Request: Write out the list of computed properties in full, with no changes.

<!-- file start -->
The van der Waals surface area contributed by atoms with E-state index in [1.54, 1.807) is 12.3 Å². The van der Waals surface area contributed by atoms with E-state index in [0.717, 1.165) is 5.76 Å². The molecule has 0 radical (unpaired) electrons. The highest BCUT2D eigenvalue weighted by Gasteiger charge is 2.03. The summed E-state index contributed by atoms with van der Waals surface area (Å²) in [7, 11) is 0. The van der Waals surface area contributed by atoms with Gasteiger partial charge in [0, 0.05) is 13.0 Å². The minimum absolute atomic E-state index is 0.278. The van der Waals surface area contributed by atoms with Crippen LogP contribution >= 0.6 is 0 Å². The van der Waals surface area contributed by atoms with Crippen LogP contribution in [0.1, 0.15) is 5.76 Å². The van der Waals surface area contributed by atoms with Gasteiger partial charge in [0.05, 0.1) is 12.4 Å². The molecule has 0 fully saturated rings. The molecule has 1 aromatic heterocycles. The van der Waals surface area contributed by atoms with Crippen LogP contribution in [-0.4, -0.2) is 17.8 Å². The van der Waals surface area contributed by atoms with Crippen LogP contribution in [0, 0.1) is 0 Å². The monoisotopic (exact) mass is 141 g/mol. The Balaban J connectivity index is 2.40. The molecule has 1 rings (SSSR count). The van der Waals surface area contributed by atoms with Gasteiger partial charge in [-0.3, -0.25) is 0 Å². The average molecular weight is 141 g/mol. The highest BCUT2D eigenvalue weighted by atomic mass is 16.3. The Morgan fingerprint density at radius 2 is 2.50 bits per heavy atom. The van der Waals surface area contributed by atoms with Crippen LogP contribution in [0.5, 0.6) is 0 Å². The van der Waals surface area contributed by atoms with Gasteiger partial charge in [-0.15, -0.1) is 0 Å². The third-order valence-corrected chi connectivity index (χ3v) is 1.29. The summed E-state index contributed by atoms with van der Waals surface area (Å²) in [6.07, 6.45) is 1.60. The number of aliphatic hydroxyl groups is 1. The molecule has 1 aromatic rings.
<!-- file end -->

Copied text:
The van der Waals surface area contributed by atoms with E-state index in [1.54, 1.807) is 12.3 Å². The van der Waals surface area contributed by atoms with E-state index in [0.717, 1.165) is 5.76 Å². The molecule has 0 radical (unpaired) electrons. The highest BCUT2D eigenvalue weighted by Gasteiger charge is 2.03. The summed E-state index contributed by atoms with van der Waals surface area (Å²) in [7, 11) is 0. The van der Waals surface area contributed by atoms with Gasteiger partial charge in [0, 0.05) is 13.0 Å². The minimum absolute atomic E-state index is 0.278. The van der Waals surface area contributed by atoms with Crippen LogP contribution >= 0.6 is 0 Å². The van der Waals surface area contributed by atoms with Crippen LogP contribution in [0.1, 0.15) is 5.76 Å². The van der Waals surface area contributed by atoms with Gasteiger partial charge in [0.05, 0.1) is 12.4 Å². The molecule has 0 fully saturated rings. The molecule has 1 aromatic heterocycles. The van der Waals surface area contributed by atoms with Crippen LogP contribution in [-0.4, -0.2) is 17.8 Å². The van der Waals surface area contributed by atoms with Crippen LogP contribution in [0, 0.1) is 0 Å². The monoisotopic (exact) mass is 141 g/mol. The Balaban J connectivity index is 2.40. The molecule has 1 rings (SSSR count). The van der Waals surface area contributed by atoms with Gasteiger partial charge in [-0.3, -0.25) is 0 Å². The average molecular weight is 141 g/mol. The highest BCUT2D eigenvalue weighted by atomic mass is 16.3. The Morgan fingerprint density at radius 2 is 2.50 bits per heavy atom. The van der Waals surface area contributed by atoms with Crippen LogP contribution in [0.5, 0.6) is 0 Å². The van der Waals surface area contributed by atoms with Gasteiger partial charge in [-0.15, -0.1) is 0 Å². The third-order valence-corrected chi connectivity index (χ3v) is 1.29. The summed E-state index contributed by atoms with van der Waals surface area (Å²) in [6.07, 6.45) is 1.60. The number of aliphatic hydroxyl groups is 1. The molecule has 1 aromatic rings.